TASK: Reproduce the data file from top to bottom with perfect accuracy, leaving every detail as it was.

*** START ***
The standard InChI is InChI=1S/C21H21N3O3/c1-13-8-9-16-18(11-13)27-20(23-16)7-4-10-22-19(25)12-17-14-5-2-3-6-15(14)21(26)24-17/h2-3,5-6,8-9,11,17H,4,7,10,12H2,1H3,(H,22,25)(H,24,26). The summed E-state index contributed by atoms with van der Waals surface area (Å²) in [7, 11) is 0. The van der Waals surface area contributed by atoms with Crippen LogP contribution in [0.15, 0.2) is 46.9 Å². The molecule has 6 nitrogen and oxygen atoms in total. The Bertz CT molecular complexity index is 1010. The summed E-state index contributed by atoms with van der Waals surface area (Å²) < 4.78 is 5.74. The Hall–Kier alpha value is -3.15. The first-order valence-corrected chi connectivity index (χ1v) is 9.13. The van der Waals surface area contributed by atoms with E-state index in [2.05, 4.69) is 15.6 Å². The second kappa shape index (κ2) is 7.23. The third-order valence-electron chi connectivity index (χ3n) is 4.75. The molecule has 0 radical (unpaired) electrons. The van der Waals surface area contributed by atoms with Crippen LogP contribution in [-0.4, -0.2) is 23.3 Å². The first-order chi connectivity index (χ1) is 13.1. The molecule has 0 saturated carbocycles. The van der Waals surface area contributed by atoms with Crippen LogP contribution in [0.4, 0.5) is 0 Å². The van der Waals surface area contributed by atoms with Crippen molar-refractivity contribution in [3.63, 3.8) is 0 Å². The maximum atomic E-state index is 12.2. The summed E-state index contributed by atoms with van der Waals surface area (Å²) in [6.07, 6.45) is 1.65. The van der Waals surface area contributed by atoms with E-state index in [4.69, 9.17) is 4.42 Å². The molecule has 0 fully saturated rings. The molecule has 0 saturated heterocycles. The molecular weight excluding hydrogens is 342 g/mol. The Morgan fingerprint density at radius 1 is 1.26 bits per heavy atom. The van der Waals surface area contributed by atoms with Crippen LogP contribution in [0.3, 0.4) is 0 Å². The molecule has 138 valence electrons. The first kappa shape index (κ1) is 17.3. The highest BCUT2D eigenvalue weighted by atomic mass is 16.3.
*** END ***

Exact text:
The standard InChI is InChI=1S/C21H21N3O3/c1-13-8-9-16-18(11-13)27-20(23-16)7-4-10-22-19(25)12-17-14-5-2-3-6-15(14)21(26)24-17/h2-3,5-6,8-9,11,17H,4,7,10,12H2,1H3,(H,22,25)(H,24,26). The summed E-state index contributed by atoms with van der Waals surface area (Å²) in [7, 11) is 0. The van der Waals surface area contributed by atoms with Crippen LogP contribution in [0.15, 0.2) is 46.9 Å². The molecule has 6 nitrogen and oxygen atoms in total. The Bertz CT molecular complexity index is 1010. The summed E-state index contributed by atoms with van der Waals surface area (Å²) < 4.78 is 5.74. The Hall–Kier alpha value is -3.15. The first-order valence-corrected chi connectivity index (χ1v) is 9.13. The van der Waals surface area contributed by atoms with E-state index in [2.05, 4.69) is 15.6 Å². The second kappa shape index (κ2) is 7.23. The third-order valence-electron chi connectivity index (χ3n) is 4.75. The molecule has 0 radical (unpaired) electrons. The van der Waals surface area contributed by atoms with Crippen LogP contribution in [-0.4, -0.2) is 23.3 Å². The first-order chi connectivity index (χ1) is 13.1. The molecule has 0 saturated carbocycles. The van der Waals surface area contributed by atoms with Crippen LogP contribution in [0.4, 0.5) is 0 Å². The van der Waals surface area contributed by atoms with Crippen molar-refractivity contribution in [3.63, 3.8) is 0 Å². The maximum atomic E-state index is 12.2. The summed E-state index contributed by atoms with van der Waals surface area (Å²) in [6.07, 6.45) is 1.65. The van der Waals surface area contributed by atoms with E-state index in [4.69, 9.17) is 4.42 Å². The molecule has 0 fully saturated rings. The molecule has 0 saturated heterocycles. The molecular weight excluding hydrogens is 342 g/mol. The Morgan fingerprint density at radius 1 is 1.26 bits per heavy atom. The van der Waals surface area contributed by atoms with Crippen LogP contribution in [0.3, 0.4) is 0 Å². The molecule has 138 valence electrons. The first kappa shape index (κ1) is 17.3. The highest BCUT2D eigenvalue weighted by atomic mass is 16.3.